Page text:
If waking up for a 7 o’clock morning call to visit a cheese factory is your idea of holiday fun, then by all means seek out Alessandro of Italian Days Food Experience. This charming and funny Italian man is at once tour guide, food historian and pasta-pusher, leading us and fellow food lovers from South Africa, New York and Texas on a food coma-inducing day around Bologna.
Our first stop was Coop Casearia Val Tiepido, a Parmigiano Reggiano factory in the outskirts of Bologna. Despite it being a public holiday the day of our visit, we were able to view the cheese making process because the hardworking cheese makers simply did not take vacation days. While the gift shop was closed, the cheese makers were up and about early in the morning cooking 300 litre vats of milk from neighboring farms to make the day’s cheese.
Parmigiano Reggiano, or more commonly known as Parmesan cheese, is perhaps Italy’s best known cheese, made exclusively in the provinces of Parma, Modena, Reggio Emilia, Mantua and Bologna. It is the base for creamy carbonara sauce, shaved over every plate of pasta at restaurants or eaten as an antipasto, dessert or simply whenever one felt like it. In 2 short hours, we learnt that it took 300 litres of full and skim milk to make two 50 kilo rounds of Parmigiano Reggiano, with the leftover cooking liquid used to make ricotta, feed the pigs or to wash the floor.
We learnt through Alessandro’s animated explanations and by watching the cheese-makers the importance of timing, of cooking the milk at precise temperatures, of agitating the liquid in the giant copper-lined vessels, and of blending each vat of milk uniformly.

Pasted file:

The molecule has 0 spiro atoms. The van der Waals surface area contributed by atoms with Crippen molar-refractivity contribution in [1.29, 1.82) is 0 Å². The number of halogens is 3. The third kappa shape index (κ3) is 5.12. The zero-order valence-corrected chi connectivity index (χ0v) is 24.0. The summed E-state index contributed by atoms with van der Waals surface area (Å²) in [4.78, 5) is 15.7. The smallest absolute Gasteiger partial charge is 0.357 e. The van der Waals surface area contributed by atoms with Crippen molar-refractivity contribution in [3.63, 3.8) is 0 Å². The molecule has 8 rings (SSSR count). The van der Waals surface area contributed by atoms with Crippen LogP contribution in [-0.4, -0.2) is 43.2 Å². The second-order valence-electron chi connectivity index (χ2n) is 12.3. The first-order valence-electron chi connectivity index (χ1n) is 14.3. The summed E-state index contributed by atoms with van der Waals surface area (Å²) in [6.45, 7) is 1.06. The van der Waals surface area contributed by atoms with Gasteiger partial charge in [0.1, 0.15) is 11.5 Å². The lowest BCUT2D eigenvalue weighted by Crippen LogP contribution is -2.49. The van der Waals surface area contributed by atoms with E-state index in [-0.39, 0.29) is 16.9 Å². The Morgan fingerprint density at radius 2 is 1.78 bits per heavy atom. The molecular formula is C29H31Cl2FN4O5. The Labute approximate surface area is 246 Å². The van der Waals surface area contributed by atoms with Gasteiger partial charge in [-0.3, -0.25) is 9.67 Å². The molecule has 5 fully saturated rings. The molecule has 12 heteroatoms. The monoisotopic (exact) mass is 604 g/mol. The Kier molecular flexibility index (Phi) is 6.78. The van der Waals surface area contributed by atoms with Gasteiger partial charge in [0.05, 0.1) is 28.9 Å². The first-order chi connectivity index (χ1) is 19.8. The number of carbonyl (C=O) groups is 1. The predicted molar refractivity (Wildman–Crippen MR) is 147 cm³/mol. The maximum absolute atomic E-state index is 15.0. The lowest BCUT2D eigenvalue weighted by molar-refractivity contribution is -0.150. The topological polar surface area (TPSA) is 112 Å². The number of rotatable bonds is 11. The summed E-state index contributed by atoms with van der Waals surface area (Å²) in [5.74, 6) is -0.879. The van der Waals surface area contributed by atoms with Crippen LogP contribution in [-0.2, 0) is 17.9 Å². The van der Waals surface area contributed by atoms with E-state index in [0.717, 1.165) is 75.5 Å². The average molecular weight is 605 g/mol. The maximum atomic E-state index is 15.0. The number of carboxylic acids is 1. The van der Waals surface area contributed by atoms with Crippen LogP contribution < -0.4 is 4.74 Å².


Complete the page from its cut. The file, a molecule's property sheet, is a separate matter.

We observed the chief cheese honcho ruminating over his curds to ensure they were uniformly sized before letting the cheese settle and form.
We learned that the men were all solidly built by necessity: it takes serious elbow grease to haul a 100 kilo piece of cheese from the bottom of the half-buried conical-shaped pot.
This is how a new-born piece of cheese looks like fresh out of its bath!
After watching the cooking process, we then proceeded to the brining room where wheels of new cheese were submerged into highly salted water baths to absorb salt that imparts the cheese with additional flavor.
Leaving the salt bath, the cheese then enters the cave for a period of aging, at least 12 months before the inspectors of the Parmigiano Reggiano consortium (the controlling board of Parmigiano Reggiano makers) can come by, tap at the wheels of cheese, listen for defects, and certify the cheese with a firebrand that proudly declares the cheese’s DOP (Protected Designation of Origin, aka AOC in France) standards. Besides the consortium’s firebrand of approval, the exterior is also ornamented with the manufacturer’s ID number (here 2552), the month of fabrication, and rows of braille-like points that read the cheese’s name.
Those that do not pass the tapping test bear the ignominious fate of having the exteriors which bear all the markings scraped off, looking bare and half-naked.
After spending the morning in a cheesy funk, it was only appropriate that we tasted and bought some cheese home. Upon tasting a 12 month and a 36 month old cheese the differences were immediately apparent, the older one not only darker in color but more flavorful with larger crystals of amino acid that I had until now mistaken for salt.
We then moved on to Modena, where the most important product of the city, besides fancy Ferraris and Maseratis, is balsamic vinegar of Modena, another gastronomical product with the DOP label and strictly controlled by its own consortium.